Obama on religion

The US election is not the first issue on New Zealand’s TV News programmes but many of us have been concerned at the role that right-wing Christian fundamentalists have played with the current and previous administrations. We hope that this group will have less influence in the upcoming election. For this reason I was interested in the article (Barack Obama’s speech on religion in America) on US Democratic Presidential Nominee Barack Obama by Ron Brown over at The Frame Problem.

Considering the promising run that Obama is having in the primaries Ron’s description of Obama as “a Champion for a secular America” gives us some hope:

Obama is a true champion for church-state separation. He put it most beautifully when he said that while a person can subscribe to a belief and personal code of conduct on religious grounds, but for that belief to be institutionalized the person must be able to defend it based on secular principles that are accessible to people of all faiths and to nonreligious people. It was such an elegant synthesis of everything that secularism stands for, and everything that America was rooted in. In an effort to encourage a greater respect for secularism among evangelicals, Obama reminded us that the institution of American secularism was pushed for most adamently not by nonbelievers and civil liberties activists, but by the early forebears of modern evangelical Christianity who were the minority at the time and did not want to have the dominant congregations interfering with their abilities to engage their faith as they saw fit. He also spoke of the plurality of Biblical interpretation. He asks what parts of the Bible we look to when considering particular moral issues. Do we look at the more punitive sections of the Old Testament (e.g., Leviticus and Deuteronomy), or to the more forgiving, loving, and less judgmental passages of the New Testament. Discussion on this topic linked to his synopsis of an event in which his Republican adversary for Illinois Senate asserted that Jesus would not vote for Barack Obama. The reason being primarily that Obama is pro-choice and favours gay rights. Obama took exception to his adversary’s claim to know the will of Christ.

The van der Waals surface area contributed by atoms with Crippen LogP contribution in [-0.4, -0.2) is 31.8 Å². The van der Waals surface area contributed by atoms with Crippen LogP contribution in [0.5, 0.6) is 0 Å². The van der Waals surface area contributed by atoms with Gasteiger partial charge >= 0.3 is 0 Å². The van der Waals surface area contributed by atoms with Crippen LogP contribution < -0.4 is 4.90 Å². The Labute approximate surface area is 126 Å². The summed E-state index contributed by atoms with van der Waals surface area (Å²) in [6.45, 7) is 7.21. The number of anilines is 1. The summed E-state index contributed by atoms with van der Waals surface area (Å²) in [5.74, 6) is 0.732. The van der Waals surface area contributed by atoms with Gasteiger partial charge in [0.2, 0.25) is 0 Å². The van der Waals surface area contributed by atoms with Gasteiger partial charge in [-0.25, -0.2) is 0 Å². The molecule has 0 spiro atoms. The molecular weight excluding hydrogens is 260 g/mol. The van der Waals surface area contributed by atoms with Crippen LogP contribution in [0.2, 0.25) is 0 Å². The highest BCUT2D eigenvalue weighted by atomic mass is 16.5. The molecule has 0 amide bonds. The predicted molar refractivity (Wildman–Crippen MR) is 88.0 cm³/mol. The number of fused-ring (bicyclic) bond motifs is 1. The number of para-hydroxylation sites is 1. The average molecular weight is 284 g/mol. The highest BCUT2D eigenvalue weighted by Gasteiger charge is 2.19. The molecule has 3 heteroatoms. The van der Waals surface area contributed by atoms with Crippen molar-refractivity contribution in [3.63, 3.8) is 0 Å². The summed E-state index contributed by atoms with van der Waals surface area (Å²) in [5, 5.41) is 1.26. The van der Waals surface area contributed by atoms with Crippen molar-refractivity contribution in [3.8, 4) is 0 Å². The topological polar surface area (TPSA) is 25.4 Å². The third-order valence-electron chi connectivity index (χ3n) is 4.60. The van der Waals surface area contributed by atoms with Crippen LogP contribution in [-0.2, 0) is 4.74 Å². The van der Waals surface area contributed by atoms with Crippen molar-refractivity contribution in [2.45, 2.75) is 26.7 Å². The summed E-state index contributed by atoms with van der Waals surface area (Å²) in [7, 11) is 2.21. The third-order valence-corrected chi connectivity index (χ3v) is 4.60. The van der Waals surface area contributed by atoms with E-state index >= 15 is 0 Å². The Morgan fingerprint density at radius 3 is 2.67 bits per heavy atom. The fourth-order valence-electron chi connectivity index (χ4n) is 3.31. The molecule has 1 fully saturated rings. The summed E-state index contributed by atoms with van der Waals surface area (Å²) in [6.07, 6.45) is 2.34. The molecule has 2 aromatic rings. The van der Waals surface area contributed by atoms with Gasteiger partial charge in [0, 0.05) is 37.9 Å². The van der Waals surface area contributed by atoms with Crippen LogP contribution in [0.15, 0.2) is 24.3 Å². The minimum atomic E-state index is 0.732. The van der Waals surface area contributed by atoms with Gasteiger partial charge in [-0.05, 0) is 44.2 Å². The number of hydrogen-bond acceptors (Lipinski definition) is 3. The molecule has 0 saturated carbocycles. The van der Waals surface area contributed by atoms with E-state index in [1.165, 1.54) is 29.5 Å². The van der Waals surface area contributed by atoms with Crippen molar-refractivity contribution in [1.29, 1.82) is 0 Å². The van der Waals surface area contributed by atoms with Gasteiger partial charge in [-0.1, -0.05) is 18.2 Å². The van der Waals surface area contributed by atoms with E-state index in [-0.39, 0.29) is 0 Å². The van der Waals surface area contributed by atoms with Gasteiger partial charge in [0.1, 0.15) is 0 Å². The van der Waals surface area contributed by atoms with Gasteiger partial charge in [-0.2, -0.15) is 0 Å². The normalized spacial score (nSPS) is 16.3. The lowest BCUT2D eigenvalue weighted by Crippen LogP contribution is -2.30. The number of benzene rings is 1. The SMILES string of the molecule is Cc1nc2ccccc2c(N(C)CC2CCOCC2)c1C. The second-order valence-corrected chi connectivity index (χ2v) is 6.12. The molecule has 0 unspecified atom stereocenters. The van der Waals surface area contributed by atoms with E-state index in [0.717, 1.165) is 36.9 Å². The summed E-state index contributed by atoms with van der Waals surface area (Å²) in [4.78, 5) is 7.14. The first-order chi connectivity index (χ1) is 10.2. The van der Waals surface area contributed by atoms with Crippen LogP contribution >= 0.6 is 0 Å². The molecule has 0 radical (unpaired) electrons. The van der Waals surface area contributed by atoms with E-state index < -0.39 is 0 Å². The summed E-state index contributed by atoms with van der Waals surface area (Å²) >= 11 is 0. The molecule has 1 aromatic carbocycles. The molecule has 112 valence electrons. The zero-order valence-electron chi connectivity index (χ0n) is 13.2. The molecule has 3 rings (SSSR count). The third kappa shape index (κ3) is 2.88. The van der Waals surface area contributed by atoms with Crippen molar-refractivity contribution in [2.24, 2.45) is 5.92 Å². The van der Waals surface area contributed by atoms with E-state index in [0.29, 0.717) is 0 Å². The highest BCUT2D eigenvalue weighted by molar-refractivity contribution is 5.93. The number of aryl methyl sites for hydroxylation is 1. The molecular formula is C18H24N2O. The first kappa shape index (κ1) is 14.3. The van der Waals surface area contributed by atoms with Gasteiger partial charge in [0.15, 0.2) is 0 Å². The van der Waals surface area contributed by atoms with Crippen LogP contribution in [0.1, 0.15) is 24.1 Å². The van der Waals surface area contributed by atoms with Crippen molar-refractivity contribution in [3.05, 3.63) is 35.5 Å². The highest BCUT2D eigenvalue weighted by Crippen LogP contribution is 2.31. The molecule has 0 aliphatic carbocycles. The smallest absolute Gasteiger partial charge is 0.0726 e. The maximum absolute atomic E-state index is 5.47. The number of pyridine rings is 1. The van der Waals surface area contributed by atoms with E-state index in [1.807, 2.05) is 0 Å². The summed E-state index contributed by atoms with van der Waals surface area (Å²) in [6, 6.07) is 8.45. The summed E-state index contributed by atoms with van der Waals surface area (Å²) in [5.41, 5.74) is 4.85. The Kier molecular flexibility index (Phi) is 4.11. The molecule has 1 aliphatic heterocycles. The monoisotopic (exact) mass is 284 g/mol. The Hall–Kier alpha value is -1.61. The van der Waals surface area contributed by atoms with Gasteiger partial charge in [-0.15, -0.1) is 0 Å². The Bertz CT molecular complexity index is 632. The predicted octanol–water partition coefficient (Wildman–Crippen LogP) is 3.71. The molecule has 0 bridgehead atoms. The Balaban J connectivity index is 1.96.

See Also:
Why I Am Supporting Barack Obama for President from a Christian supporter of Obama.

One response to “Obama on religion

  1. Pingback: Rachel’s Musings » No religion-neutral choices for US President

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